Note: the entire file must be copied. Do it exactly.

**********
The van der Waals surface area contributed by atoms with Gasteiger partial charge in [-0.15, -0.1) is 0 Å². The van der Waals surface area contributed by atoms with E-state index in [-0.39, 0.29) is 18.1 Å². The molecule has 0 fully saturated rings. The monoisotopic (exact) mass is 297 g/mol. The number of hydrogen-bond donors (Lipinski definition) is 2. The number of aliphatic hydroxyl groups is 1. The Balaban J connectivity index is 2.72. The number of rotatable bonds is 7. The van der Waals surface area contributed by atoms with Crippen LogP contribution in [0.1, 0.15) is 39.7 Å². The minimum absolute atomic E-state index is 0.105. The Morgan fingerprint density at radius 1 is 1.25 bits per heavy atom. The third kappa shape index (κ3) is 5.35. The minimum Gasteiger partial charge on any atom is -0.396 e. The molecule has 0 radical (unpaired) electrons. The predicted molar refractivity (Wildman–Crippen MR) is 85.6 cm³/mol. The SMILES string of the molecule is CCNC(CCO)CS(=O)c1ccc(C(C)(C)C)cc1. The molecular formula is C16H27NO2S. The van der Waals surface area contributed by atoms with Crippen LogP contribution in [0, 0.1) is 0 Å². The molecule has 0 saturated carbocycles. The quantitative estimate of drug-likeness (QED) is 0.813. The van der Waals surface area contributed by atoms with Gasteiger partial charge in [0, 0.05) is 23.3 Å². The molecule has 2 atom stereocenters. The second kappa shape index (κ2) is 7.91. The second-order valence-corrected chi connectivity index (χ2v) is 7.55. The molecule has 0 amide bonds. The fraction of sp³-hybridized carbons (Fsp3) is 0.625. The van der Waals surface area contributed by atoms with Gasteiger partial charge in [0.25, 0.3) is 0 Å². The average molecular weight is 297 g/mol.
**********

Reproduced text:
The van der Waals surface area contributed by atoms with Gasteiger partial charge in [-0.15, -0.1) is 0 Å². The van der Waals surface area contributed by atoms with E-state index in [-0.39, 0.29) is 18.1 Å². The molecule has 0 fully saturated rings. The monoisotopic (exact) mass is 297 g/mol. The number of hydrogen-bond donors (Lipinski definition) is 2. The number of aliphatic hydroxyl groups is 1. The Balaban J connectivity index is 2.72. The number of rotatable bonds is 7. The van der Waals surface area contributed by atoms with Crippen LogP contribution in [0.1, 0.15) is 39.7 Å². The minimum absolute atomic E-state index is 0.105. The Morgan fingerprint density at radius 1 is 1.25 bits per heavy atom. The third kappa shape index (κ3) is 5.35. The minimum Gasteiger partial charge on any atom is -0.396 e. The molecule has 0 radical (unpaired) electrons. The predicted molar refractivity (Wildman–Crippen MR) is 85.6 cm³/mol. The SMILES string of the molecule is CCNC(CCO)CS(=O)c1ccc(C(C)(C)C)cc1. The molecular formula is C16H27NO2S. The van der Waals surface area contributed by atoms with Crippen LogP contribution in [0, 0.1) is 0 Å². The molecule has 0 saturated carbocycles. The quantitative estimate of drug-likeness (QED) is 0.813. The van der Waals surface area contributed by atoms with Gasteiger partial charge in [0, 0.05) is 23.3 Å². The molecule has 2 atom stereocenters. The second kappa shape index (κ2) is 7.91. The second-order valence-corrected chi connectivity index (χ2v) is 7.55. The molecule has 0 amide bonds. The fraction of sp³-hybridized carbons (Fsp3) is 0.625. The van der Waals surface area contributed by atoms with Gasteiger partial charge in [0.25, 0.3) is 0 Å². The average molecular weight is 297 g/mol.